The stories behind the buildings, statues and other points of interest that make Manhattan fascinating.
Monday, March 1, 2010
The Joseph De Lamar Mansion
By the turn of the last century, Manhattan’s wealthiest
citizens had abandoned most of the once-elegant residential neighborhoods below
50th Street.A few stalwart
old guard families remained along Washington Square; and despite increased
commercial invasion the Murray Hill neighborhood retained its prestige.That district was about to get a booster
shot of prestige.
On April 17, 1901 a casual mention of a real estate sale
appeared in The New York Times.“The
Noyes estate has sold to J. R. De Lamar the four-story brownstone-front
dwelling 233 Madison Avenue, northeast corner of Thirty-seventh Street, 25 by
Joseph Raphael de Lamar was a relative newcomer to Manhattan
society.A Dutch-born merchant mariner,
he was lured to the far West in the 1870s by the prospects of mining.Unlike most of the hopeful miners, he struck
moved New York in the early 1890s laden with money and high hopes of entering
society.He married Nellie Sands and
the pair produced a daughter, Alice, in 1895.De Lamar bought the necessities--a yacht and cottage in Newport—and
joined the exclusive clubs.Now he
wanted a palace that reflected his financial station.
Three days after
the Times reported on the Madison Avenue sale, mansion architect C. P. H.
Gilbert filed plans “for the new fireproof residence” for De Lamar.Four months later the millionaire purchased
the property next door, No. 235 Madison, which now gave him a plot 100 feet
along 37th Street and 49 feet along Madison Avenue.Directly across the street was the staid
brownstone mansion of J. P. Morgan and it was soon to be overwhelmed.
Murray Hill residents at the turn of the century were busily razing or
radically remodeling their old Civil War period homes; transforming their
property into stylish, up-to-date residences.De Lamar would go much farther.
magnate had already embraced the new automobile over carriages and on August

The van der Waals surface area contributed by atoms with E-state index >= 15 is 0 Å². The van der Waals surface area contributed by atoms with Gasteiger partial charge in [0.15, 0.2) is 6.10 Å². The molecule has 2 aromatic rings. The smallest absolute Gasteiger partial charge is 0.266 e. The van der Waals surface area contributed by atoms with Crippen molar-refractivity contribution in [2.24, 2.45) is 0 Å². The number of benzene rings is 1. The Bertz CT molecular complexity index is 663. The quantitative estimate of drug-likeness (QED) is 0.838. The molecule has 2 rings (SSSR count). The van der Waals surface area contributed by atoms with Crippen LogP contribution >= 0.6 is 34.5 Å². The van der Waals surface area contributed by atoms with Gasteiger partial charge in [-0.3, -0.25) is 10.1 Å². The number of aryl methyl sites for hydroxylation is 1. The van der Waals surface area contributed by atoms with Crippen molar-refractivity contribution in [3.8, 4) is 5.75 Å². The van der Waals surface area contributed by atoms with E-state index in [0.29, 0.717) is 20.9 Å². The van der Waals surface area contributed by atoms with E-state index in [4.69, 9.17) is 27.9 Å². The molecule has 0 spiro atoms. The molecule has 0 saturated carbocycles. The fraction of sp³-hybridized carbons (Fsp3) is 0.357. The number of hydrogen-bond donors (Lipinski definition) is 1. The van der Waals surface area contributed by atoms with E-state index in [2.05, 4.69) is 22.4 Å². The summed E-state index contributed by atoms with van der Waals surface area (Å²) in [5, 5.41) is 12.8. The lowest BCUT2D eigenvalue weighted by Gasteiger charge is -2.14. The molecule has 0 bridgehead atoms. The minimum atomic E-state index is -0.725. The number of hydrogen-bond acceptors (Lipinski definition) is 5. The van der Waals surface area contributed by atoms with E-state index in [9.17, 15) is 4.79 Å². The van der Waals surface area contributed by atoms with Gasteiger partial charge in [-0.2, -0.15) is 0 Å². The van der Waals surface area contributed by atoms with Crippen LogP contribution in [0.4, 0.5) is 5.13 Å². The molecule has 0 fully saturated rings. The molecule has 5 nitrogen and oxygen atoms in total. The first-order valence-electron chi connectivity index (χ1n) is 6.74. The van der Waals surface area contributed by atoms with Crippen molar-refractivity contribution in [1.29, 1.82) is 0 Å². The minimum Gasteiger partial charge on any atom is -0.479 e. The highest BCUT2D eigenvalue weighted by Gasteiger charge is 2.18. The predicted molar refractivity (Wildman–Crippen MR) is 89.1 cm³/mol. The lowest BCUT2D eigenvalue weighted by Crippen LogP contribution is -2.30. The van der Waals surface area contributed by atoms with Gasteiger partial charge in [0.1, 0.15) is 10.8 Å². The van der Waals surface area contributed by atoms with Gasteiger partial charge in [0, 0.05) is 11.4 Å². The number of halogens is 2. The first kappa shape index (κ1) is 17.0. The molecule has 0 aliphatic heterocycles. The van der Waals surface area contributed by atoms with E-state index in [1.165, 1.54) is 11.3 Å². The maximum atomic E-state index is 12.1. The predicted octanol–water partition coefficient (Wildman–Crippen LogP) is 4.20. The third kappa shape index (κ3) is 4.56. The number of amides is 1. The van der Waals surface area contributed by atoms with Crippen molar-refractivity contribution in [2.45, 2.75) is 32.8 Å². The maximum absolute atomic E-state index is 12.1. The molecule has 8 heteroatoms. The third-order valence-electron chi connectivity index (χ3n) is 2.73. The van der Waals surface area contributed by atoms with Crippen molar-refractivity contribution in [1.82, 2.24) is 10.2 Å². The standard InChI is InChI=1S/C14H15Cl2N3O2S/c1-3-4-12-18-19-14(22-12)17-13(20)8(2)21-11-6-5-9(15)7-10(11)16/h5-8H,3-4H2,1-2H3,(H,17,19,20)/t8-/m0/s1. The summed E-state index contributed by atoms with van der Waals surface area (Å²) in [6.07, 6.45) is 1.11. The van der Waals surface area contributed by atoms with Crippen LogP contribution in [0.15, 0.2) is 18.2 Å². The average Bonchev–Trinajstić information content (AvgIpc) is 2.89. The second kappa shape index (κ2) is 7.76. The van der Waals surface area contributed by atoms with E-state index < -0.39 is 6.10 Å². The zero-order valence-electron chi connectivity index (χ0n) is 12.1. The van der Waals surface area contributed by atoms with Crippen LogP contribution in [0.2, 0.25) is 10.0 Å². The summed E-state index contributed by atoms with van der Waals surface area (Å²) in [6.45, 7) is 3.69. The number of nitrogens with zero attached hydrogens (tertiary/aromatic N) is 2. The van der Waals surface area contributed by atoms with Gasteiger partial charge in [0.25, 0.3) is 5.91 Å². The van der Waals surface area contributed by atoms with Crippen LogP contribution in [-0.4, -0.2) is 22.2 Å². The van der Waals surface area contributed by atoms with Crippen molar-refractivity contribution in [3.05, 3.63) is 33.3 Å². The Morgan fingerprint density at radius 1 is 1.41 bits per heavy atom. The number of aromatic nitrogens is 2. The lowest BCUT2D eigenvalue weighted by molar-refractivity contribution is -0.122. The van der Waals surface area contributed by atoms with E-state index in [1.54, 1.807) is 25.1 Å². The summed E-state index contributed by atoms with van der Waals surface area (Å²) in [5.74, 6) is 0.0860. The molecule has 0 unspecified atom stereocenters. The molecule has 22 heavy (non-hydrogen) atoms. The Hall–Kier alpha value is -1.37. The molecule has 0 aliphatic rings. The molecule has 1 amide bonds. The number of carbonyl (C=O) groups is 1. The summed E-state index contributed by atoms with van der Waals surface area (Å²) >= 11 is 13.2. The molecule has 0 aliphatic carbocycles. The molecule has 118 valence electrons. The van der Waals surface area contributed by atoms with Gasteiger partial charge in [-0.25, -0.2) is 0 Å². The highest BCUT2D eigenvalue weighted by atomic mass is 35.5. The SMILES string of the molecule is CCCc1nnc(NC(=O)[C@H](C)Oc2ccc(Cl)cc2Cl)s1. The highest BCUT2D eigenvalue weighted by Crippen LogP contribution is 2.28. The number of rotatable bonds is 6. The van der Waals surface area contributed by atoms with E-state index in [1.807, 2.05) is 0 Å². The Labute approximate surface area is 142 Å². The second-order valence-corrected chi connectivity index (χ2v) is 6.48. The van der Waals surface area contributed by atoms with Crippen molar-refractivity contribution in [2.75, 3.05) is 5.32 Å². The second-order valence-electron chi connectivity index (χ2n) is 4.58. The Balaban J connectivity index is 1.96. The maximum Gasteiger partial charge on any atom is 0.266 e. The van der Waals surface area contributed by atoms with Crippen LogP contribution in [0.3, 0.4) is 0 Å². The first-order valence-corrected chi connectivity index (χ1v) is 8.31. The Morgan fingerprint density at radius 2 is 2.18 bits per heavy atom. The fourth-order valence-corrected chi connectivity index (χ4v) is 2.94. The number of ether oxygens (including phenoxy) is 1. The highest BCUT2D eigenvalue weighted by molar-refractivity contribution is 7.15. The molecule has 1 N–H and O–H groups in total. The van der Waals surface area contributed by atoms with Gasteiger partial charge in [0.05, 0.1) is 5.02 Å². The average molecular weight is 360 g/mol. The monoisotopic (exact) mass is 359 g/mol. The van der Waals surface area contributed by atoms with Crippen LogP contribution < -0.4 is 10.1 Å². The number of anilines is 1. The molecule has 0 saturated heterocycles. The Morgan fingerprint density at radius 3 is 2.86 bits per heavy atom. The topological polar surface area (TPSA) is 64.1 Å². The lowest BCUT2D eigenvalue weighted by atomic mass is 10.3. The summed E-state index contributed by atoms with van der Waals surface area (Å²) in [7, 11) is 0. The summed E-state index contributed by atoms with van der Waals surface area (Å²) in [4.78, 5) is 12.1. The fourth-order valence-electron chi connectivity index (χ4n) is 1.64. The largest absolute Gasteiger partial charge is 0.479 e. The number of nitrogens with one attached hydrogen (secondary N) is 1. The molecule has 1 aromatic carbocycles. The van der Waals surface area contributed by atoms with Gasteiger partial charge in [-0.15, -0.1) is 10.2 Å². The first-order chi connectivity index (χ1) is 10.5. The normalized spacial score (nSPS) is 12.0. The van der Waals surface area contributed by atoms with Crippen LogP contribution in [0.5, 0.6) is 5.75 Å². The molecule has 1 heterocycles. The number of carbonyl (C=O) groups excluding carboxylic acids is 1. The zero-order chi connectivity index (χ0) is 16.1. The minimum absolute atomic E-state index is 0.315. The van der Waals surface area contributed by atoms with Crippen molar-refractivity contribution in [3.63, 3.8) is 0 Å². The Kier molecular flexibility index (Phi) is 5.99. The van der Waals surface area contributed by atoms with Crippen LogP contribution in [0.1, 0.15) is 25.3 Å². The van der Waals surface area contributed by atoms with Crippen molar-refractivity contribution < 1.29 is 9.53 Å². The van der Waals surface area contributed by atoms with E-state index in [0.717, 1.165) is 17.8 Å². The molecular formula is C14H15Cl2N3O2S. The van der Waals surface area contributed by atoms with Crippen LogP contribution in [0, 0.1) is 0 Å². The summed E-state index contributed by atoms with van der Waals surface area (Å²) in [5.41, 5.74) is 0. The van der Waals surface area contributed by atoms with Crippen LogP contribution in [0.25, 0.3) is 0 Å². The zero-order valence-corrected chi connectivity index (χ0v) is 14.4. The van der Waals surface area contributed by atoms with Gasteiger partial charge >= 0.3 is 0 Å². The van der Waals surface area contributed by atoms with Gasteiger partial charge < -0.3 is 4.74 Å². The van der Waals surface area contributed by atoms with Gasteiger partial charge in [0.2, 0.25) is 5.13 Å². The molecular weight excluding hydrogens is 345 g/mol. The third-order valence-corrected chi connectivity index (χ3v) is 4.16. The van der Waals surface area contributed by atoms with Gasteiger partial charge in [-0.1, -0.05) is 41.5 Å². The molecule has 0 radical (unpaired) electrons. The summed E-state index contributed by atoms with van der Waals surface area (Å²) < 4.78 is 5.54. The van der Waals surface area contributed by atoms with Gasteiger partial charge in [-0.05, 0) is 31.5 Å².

22, 1902 as the house was rising, The Times reported on an innovation.“A unique feature of the new residence to be
erected by J. R. De Lamar…is to be an automobile storage room in the vaults
under the sidewalk, with an electric elevator for raising the vehicles to the
street level.”The millionaire’s
chauffeur would need only to drive up onto the sidewalk and the limousine would
be lowered to a garage below street level.
the mansion was completed in 1905 the De Lamars had divorced.Joseph moved into the new house with his
daughter, Alice, now ten years old, and their nine servants.Gilbert had produced a gargantuan French
palace six stories tall with a commanding mansard roof that overshadowed the
fashionable old homes around it.
Lamars haunted the auctions, hauling back rare vases, tapestries and paintings
to the mansion.Young Alice was
regularly mentioned in the society pages as she passed the age of her debut
into society.But reportedly she was
never really happy in the cavernous castle that was her father’s most overt
attempt at social inclusion.
In 1917 the
city assessed the De Lamar house at $400,000—about $4.5 million in today’s
years after moving into his new mansion, Joseph De Lamars died on December 1,
1918 of gall stones.Alice had already
left Madison Avenue to serve in World War I as a volunteer mechanic and driver
for the Red Cross Motor Corps.
Alice would be a staunch advocate for affordable housing for working
women.Having inherited an estate of
about $10 million (her father left at least that much to medical charities),
Alice moved uptown to a 20-room, 7-bath flat at No. 270 Park Avenue.In 1920 the artwork, rare carpets and
tapestries, and furnishings of the mansion were auctioned off—ironically
similar to the auctions Joseph De Lamar attended.
mansion would never again be a private residence.It became the clubhouse of the National
Democratic Club until the Polish Government purchased it in 1973 for $900,000
as its New York Consulate.
The consulate initiated extensive restoration of
both the exterior and interior of the house and it still demands attention on
the corner of Madison Avenue and 37th Street.
The two Morgan mansions with the De Lamar Mansion behind (NYPL Collection)